The economy of the Late Middle Ages can be characterized by significant shifts in its structure. For centuries Europe had remained an agricultural region that was critically dependant on crops and their sales7. The given model preserved topicality for years that followed the Black Death; however, there were also some fundamental changes in traditional approaches. The reduced number of peasants and other workers preconditioned the emergence of the need for new methods to perform old activities. At the same time, the price of labor increased and representatives of the lower social classes acquired the possibility to choose among offerings to select the best possible conditions; moreover, sometimes they were able to outline their demands to engage in some activities8. It resulted in the empowerment of these layers of society along with the development of their new rights. The economy remained mostly agricultural, however; the population started to use the power of wind and water to minimize efforts needed to produce some goods. The role of the market increased as it became the place where goods were exchanged to generate profit.
Impact of the Black Death
To a greater degree, these changes were preconditioned by the Black Death that became one of the most tragic events in the history of Medieval Europe. The given disease was fatal at that period, and people had no efficient treatment to protect themselves from it. The extreme virulence of the plague resulted in millions of deaths. By the research works devoted to the issue, about 60% of residents were killed9. Big cities were devastated and empty as the majority of citizens were dead10. The loss of population became a central factor that had been impacting the region for the following several decades. This event made people reconsider their attitudes to human life. Millions of deaths and suffering showed that humanistic values should become the basis for the new society. It became a potent stimulus for the emergence and rise of the Renaissance, which was the movement focused on the cultivation of new perspectives on individuals and their needs11.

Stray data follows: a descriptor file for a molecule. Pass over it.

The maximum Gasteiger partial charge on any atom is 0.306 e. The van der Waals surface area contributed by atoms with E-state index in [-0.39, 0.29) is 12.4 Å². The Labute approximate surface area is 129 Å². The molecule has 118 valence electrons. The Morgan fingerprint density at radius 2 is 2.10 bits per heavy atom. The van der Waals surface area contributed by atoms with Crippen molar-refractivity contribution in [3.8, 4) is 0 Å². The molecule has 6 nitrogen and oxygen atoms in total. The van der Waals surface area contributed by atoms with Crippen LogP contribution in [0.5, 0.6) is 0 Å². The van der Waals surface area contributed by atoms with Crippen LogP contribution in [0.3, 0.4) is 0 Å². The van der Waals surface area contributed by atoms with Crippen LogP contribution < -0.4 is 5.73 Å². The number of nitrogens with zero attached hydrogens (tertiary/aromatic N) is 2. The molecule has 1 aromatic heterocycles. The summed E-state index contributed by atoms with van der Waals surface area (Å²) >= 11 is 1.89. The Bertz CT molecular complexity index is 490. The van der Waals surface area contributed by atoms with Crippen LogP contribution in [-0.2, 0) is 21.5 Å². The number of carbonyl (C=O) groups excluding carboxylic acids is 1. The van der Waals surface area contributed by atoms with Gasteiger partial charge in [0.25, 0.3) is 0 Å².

Moreover, fewer peasant workers became able to demand higher pay for their work12. It also preconditioned the rise of the price for goods manufactured by these very workers13. At the same time, peasants demanded higher wages to survive in hard times, but their claims were disregarded; on the contrary, the government introduced wage freezes that sparked the growth of dissatisfaction and wave of revolts that overrun Europe14. It preconditioned new changes in the structure of society.